Somali pirates seized a ship carrying coal through the Gulf of Aden.
Somali pirates seized a ship carrying coal through the Gulf of Aden, according to DryShips Inc., the vessel"s owner. The Saldanha was captured yesterday while sailing west through the gulf that links Asia and Europe, said a security officer at Athens-based DryShips who declined to give his name. The vessel had taken maximum security measures to avoid attack and followed all advice given by coalition military forces, he said today by telephone.
Somali piracy attacks surged in 2008, including the hijacking of the fully loaded Saudi Arabian supertanker Sirius Star and a ship carrying tanks. In response, an international coalition of U.S., NATO, United Nations and European Union states has dispatched warships to protect sea lanes, which so far has reduced the attacks.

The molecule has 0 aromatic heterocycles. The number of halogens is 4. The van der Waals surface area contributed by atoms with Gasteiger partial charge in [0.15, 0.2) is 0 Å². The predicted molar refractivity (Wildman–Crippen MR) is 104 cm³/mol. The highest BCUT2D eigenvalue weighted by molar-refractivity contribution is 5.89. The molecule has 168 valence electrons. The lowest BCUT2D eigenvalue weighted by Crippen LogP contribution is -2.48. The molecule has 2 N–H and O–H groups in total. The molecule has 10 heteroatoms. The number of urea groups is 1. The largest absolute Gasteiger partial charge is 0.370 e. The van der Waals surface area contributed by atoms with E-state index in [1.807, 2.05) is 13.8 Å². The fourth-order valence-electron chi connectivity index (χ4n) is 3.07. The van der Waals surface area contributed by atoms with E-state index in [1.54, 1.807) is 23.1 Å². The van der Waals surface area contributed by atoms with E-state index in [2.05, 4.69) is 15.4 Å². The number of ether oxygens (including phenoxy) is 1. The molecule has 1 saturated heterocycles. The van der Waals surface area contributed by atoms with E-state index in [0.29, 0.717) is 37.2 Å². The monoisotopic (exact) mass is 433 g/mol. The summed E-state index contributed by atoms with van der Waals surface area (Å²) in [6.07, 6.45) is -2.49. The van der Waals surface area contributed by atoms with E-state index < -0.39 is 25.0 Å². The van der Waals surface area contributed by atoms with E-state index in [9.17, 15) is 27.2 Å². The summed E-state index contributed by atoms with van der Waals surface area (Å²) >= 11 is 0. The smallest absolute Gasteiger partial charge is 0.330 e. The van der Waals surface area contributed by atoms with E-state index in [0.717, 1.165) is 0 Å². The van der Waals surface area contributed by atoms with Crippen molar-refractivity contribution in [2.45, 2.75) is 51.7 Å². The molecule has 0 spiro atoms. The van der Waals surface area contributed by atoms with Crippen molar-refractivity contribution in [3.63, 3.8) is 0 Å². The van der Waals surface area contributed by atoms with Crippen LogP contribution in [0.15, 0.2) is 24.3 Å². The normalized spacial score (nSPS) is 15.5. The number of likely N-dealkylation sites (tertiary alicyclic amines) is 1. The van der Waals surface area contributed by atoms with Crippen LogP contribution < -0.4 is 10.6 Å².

?It"s definitely concerning that it has happened but the areas that navies are patrolling are absolutely huge,? Cyrus Mody, a London-based manager at the International Maritime Bureau, which collates piracy data, said by phone. It"s still ?early days? for military forces in the area after they stepped up protection in mid-December, he said.
The pirates used two or three small boats to approach the Saldanha and boarded quickly, the officer said. They allowed the ship"s captain to make a phone call to say the crew was safe and unhurt, he added. The pirates have made no communication so far and likely won"t do so for two to three days, the officer said.
The seizure was first reported yesterday by the British Broadcasting Corp., which has a reporter on a warship in the gulf. Three other similar-sized ships were seized last year, Mody said.
The Saldanha was built in 2004, flies the Maltese flag and has a carrying capacity of 75,707 deadweight tons, Lloyd"s Register-Fairplay data on Bloomberg shows. The ship last visited the Thai port of Sriracha, according to AISLive ship-tracking data compiled by Bloomberg. Before that, it was located off Australia.
The French military said last week 24 attacks have taken place so far in the Gulf of Aden and off Somalia"s east coast in 2009, and 3 vessels were captured. Nine attacks were repelled by military forces and the others were resisted following actions taken by the ships themselves.